Among the Nez Perce’ Indians of Idaho a part of the training of the hunters and fishermen was to plunge into the river in midwinter, and struggle with the ice and the rapid current. Many of these Indians believed that meat made a man short-winded, and some of the most noted hunters lived exclusively upon fish and roots. Two methods of strengthening the body were common in all tribes: enforced vomiting and the sweat-lodge bath. A concoction of herbs was taken as an emetic, or the result was reached by thrusting peeled willow twigs down the throat. This practice required considerable resolution, and was associated somewhat with the notion that a plan or purpose strongly conceived at the time of the operation would surely come to pass. Heaps of stones were raised where this ordeal took place, and the willow twigs used were inserted in a split pole firmly set in the center of the pile of stones, to remain as a memorial until the winds and the frosts of years should destroy the witness of the man’s endurance. The sweat-lodge was a place of purification and physical refreshment. Water was thrown upon heated stones within the lodge, where the men sat crouching and perspiring in the steam; they afterward plunged into a running stream even in the winter season.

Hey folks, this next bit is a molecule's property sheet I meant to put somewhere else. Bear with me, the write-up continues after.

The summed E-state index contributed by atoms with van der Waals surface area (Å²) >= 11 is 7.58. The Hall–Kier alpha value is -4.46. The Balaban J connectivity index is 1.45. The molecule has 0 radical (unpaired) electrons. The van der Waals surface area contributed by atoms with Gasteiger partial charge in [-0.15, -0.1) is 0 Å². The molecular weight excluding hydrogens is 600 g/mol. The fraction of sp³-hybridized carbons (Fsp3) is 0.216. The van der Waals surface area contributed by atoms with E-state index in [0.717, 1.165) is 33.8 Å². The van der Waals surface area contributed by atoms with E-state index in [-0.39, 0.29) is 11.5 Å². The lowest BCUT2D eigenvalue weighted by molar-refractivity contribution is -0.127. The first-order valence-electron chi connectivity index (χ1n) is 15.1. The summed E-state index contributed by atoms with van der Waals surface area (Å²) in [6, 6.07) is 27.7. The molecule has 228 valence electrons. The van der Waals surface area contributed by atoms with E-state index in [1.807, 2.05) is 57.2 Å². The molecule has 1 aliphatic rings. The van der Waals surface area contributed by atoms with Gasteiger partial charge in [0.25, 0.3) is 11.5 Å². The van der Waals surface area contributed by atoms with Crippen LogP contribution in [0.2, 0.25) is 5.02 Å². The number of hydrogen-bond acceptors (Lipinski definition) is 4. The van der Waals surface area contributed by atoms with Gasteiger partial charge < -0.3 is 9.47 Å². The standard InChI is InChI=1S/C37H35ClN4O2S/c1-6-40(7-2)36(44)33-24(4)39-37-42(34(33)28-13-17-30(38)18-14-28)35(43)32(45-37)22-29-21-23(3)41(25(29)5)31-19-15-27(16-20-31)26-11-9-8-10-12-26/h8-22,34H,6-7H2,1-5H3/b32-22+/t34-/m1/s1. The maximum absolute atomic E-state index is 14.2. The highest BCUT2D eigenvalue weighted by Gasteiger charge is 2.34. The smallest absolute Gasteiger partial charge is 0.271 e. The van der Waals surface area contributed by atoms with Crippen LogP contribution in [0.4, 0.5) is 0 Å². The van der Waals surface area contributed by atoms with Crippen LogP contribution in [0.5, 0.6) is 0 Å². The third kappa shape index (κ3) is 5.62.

The strength of the hunter was often severely taxed, not only in the chase proper, but in encountering fierce animals by the way. The bear figures largely in hunting-tales told around the camp-fire to a group of interested listeners, among whom sits the boy longing for the time to come when, like some well-remembered hero of the tribe, he shall be able to grapple single handed with the powerful grizzly bear, and tear its fearful jaws asunder.1 Men of great strength became famous, as the man who could carry three deer, one on his back and one with each arm; or he who, unaided, could bring an elk in from the forest.
In couples and in small companies the Indians hunted the deer, elk, and antelope; and while danger was always present, tragedies sometimes occurred in which neither wild beasts nor inimical tribes had part, but which arose from feelings and impulses common to human nature.